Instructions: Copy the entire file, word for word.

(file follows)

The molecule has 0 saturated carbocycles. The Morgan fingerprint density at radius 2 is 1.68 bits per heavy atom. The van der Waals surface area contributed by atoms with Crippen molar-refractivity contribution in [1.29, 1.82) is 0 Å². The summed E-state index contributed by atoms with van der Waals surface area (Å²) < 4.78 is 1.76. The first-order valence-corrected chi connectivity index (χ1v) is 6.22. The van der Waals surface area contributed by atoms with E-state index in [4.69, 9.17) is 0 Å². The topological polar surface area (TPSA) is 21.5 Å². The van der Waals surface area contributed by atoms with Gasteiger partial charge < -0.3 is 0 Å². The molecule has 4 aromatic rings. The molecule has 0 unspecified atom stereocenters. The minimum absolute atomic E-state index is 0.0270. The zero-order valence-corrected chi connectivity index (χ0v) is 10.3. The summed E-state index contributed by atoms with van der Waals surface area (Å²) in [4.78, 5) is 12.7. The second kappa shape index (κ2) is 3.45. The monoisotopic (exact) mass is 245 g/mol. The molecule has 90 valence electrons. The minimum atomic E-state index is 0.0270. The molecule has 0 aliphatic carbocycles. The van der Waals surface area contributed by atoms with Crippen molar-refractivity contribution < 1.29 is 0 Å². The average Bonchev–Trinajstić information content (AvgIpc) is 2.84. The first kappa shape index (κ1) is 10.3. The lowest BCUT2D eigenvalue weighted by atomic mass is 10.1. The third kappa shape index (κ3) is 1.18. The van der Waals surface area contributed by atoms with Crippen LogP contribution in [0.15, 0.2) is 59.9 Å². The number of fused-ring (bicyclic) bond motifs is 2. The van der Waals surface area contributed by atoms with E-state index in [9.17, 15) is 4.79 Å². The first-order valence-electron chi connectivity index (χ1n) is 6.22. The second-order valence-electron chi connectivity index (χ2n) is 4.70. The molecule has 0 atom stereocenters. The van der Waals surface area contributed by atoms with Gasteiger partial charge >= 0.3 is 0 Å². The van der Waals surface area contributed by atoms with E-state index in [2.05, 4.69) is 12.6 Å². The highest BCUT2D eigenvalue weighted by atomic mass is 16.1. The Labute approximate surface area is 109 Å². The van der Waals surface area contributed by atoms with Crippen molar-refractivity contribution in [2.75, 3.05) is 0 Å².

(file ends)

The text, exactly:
The molecule has 0 saturated carbocycles. The Morgan fingerprint density at radius 2 is 1.68 bits per heavy atom. The van der Waals surface area contributed by atoms with Crippen molar-refractivity contribution in [1.29, 1.82) is 0 Å². The summed E-state index contributed by atoms with van der Waals surface area (Å²) < 4.78 is 1.76. The first-order valence-corrected chi connectivity index (χ1v) is 6.22. The van der Waals surface area contributed by atoms with E-state index in [4.69, 9.17) is 0 Å². The topological polar surface area (TPSA) is 21.5 Å². The van der Waals surface area contributed by atoms with Gasteiger partial charge < -0.3 is 0 Å². The molecule has 4 aromatic rings. The molecule has 0 unspecified atom stereocenters. The minimum absolute atomic E-state index is 0.0270. The zero-order valence-corrected chi connectivity index (χ0v) is 10.3. The summed E-state index contributed by atoms with van der Waals surface area (Å²) in [4.78, 5) is 12.7. The second kappa shape index (κ2) is 3.45. The monoisotopic (exact) mass is 245 g/mol. The molecule has 90 valence electrons. The minimum atomic E-state index is 0.0270. The molecule has 0 aliphatic carbocycles. The van der Waals surface area contributed by atoms with Crippen molar-refractivity contribution < 1.29 is 0 Å². The average Bonchev–Trinajstić information content (AvgIpc) is 2.84. The first kappa shape index (κ1) is 10.3. The lowest BCUT2D eigenvalue weighted by atomic mass is 10.1. The third kappa shape index (κ3) is 1.18. The van der Waals surface area contributed by atoms with Crippen LogP contribution in [0.15, 0.2) is 59.9 Å². The number of fused-ring (bicyclic) bond motifs is 2. The van der Waals surface area contributed by atoms with E-state index in [9.17, 15) is 4.79 Å². The first-order valence-electron chi connectivity index (χ1n) is 6.22. The second-order valence-electron chi connectivity index (χ2n) is 4.70. The molecule has 0 atom stereocenters. The van der Waals surface area contributed by atoms with Gasteiger partial charge >= 0.3 is 0 Å². The van der Waals surface area contributed by atoms with E-state index in [2.05, 4.69) is 12.6 Å². The highest BCUT2D eigenvalue weighted by atomic mass is 16.1. The Labute approximate surface area is 109 Å². The van der Waals surface area contributed by atoms with Crippen molar-refractivity contribution in [2.75, 3.05) is 0 Å².